The biggest reason I've fallen so in love with this run is this version feels like the Turtles grew up and matured with me, which is odd for a comic about perpetual teenagers, but it's true. At its core, this story is about family, even one that transcends hundreds of years. It's really satisfying to see a group of misfits hold together so strongly when they've all been lost or broken at one point or another. They go through relatable situations, like losing faith in your parents or searching for a purpose, though the circumstances are much more unbelievable.

The brothers fall back together in Northampton after great loss. 'Teenage Mutant Ninja Turtles' [Credit: IDW Publishing]
The brothers fall back together in Northampton after great loss. 'Teenage Mutant Ninja Turtles' [Credit: IDW Publishing]

It doesn't shy away from violence when necessary either. As I go back and watch the original series, it is odd that ninjas fight with puns and props more than their own weapons, but that's long gone. The stakes are high and the villains are ruthless.

In particular, Bebop and Rocksteady are absolutely terrifying based on their maliciousness and strength alone. From Shredder's plot to rule New York to General Krang's plot to terraform the entire planet, the Turtles have no shortage of high-intensity life or death problems to face, and it makes for an incredible story.

'Teenage Mutant Ninja Turtles' [Credit: IDW Publishing]
'Teenage Mutant Ninja Turtles' [Credit: IDW Publishing]

3. The Cast Of Characters Is ENORMOUS, Featuring Many New And Plenty Fan-Favorites

When a series is designed from the beginning to sell action figures to kids, outlandish character creation will be aplenty. What this series does so well is pick the most interesting characters and set them up within the story in a believable way. From the Hot Rodding Teenagers from Dimension X in the 1988 cartoon to Leatherhead from the Turtles in Time video game, they gang is (almost literally) all here.

Slash, the fabled fifth Beatle, I mean Turtle. 'Teenage Mutant Ninja Turtles' [Credit: IDW Publishing]
Slash, the fabled fifth Beatle, I mean Turtle. 'Teenage Mutant Ninja Turtles' [Credit: IDW Publishing]

That's not to say the series relies heavily on old characters, oh no. There are plenty new friends and foes along for the ride as well, such as Shredder's henchmen, Koya and Bludgeon, Alopex, the mutant arctic fox, or Old Hob, the human hating, one-eyed alley cat. There's something fun for every member of the family!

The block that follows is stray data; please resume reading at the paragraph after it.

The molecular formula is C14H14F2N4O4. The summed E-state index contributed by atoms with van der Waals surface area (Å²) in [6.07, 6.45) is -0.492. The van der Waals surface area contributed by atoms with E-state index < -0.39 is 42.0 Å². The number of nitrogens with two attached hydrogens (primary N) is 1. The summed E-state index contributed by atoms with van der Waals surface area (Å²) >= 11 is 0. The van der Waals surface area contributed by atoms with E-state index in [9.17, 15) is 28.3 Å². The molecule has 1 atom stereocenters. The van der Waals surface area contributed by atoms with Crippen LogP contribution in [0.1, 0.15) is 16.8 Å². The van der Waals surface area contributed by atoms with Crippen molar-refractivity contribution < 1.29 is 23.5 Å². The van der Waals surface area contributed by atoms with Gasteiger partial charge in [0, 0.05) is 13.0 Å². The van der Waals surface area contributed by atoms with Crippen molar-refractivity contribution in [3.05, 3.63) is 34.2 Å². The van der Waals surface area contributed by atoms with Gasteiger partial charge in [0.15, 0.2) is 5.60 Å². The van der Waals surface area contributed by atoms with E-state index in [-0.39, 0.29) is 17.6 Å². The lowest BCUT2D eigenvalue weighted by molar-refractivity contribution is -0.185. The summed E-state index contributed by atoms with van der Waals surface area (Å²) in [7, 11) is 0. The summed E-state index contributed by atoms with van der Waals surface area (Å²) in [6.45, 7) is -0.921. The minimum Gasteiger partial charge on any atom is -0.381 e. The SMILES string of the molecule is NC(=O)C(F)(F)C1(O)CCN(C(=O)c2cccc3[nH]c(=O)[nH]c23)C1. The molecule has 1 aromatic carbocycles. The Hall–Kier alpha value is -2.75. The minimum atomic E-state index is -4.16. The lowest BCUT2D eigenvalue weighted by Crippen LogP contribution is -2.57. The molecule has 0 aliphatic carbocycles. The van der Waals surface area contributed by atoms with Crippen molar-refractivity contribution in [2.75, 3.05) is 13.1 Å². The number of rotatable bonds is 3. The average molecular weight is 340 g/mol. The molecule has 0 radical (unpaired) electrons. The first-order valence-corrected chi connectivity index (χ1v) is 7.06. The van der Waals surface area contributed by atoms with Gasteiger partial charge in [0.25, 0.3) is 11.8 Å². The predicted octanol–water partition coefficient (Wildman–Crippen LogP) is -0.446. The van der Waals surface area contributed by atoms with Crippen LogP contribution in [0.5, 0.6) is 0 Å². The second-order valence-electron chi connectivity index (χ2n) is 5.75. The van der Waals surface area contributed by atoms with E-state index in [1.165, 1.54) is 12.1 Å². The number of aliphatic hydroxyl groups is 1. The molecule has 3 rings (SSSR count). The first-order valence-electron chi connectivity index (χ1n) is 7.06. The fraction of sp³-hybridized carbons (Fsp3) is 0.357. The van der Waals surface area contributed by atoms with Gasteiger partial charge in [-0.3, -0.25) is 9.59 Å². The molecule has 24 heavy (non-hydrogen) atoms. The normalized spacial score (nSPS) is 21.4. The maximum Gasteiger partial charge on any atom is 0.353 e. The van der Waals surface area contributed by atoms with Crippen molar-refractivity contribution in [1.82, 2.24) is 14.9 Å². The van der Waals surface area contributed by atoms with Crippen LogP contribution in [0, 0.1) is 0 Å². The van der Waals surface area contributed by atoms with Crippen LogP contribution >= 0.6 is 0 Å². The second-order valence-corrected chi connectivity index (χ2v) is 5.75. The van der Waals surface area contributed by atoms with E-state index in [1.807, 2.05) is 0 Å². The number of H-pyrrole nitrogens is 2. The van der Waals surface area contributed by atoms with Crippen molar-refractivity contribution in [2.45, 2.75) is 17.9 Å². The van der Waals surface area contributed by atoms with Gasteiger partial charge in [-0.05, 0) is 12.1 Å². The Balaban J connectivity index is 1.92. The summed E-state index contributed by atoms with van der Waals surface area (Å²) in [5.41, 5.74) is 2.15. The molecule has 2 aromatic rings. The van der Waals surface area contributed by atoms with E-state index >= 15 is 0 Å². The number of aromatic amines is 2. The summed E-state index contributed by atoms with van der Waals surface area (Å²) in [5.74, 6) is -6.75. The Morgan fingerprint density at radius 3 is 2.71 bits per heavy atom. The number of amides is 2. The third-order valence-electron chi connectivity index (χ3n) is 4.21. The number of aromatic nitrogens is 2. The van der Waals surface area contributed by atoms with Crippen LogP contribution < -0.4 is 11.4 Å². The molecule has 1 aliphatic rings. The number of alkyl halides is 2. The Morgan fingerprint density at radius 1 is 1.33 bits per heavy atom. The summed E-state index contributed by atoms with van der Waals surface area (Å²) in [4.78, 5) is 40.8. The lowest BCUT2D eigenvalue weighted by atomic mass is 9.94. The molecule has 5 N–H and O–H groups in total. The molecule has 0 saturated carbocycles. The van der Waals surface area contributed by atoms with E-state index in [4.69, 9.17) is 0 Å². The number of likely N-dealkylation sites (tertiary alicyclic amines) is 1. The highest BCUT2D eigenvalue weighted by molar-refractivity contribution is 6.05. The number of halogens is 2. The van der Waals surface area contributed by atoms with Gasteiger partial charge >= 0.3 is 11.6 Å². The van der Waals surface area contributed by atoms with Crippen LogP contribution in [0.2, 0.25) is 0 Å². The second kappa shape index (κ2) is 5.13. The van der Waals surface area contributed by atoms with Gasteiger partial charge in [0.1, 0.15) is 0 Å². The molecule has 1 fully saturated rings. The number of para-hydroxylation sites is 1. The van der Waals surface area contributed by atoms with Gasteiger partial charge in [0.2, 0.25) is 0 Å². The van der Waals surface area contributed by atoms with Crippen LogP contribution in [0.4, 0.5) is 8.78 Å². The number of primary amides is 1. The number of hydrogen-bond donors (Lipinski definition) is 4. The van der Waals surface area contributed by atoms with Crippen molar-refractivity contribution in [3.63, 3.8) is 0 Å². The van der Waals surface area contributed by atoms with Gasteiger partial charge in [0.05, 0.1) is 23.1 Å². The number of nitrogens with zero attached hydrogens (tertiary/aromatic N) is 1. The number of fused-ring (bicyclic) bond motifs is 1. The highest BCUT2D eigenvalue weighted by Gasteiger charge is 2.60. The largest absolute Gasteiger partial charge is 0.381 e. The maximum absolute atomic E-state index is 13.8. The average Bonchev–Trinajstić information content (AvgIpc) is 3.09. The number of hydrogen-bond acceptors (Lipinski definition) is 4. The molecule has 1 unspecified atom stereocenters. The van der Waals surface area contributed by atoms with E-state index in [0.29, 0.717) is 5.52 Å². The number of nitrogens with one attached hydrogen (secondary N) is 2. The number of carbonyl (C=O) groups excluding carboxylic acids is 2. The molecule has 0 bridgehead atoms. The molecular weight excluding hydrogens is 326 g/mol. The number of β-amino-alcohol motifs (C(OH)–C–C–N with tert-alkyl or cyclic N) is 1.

4. The Art Is Mind-Blowing

I don't say this lightly, Mateus Santolouco's pencils are the best you will find in any comic book today. His is the perfect style to tell this story — detailed enough to dazzle and add a layer of maturity but cartoony enough to convey the aspects of a concept as fantastical as TMNT. His art is only taken to an even higher level by the lush, vivid colors of Ronda Pattison. I could sit here and gush over the art in paragraph after paragraph but it's better to let the work speak for itself.

'Teenage Mutant Ninja Turtles' [Credit: IDW Publishing]
'Teenage Mutant Ninja Turtles' [Credit: IDW Publishing]
'Teenage Mutant Ninja Turtles' [Credit: IDW Publishing]
'Teenage Mutant Ninja Turtles' [Credit: IDW Publishing]
'Teenage Mutant Ninja Turtles' [Credit: IDW Publishing]
'Teenage Mutant Ninja Turtles' [Credit: IDW Publishing]

I can only give my highest praises for this series. Every panel, every page, every issue has been a joy to read and, at times, both the art and the writing have dropped my jaw. It's taken a pretty silly concept that's perceived by many as a kid's franchise and made it enjoyable for the generation who may have already grown out of it. The trades are always reasonably priced and back issues are usually $1.99, especially on Comixology. If you have the opportunity to check this out, don't pass it up.

For more of my offbeat thoughts and opinions, check out my write up on why Wonder Woman should lead the DCEU.

What TMNT storyline is your favorite?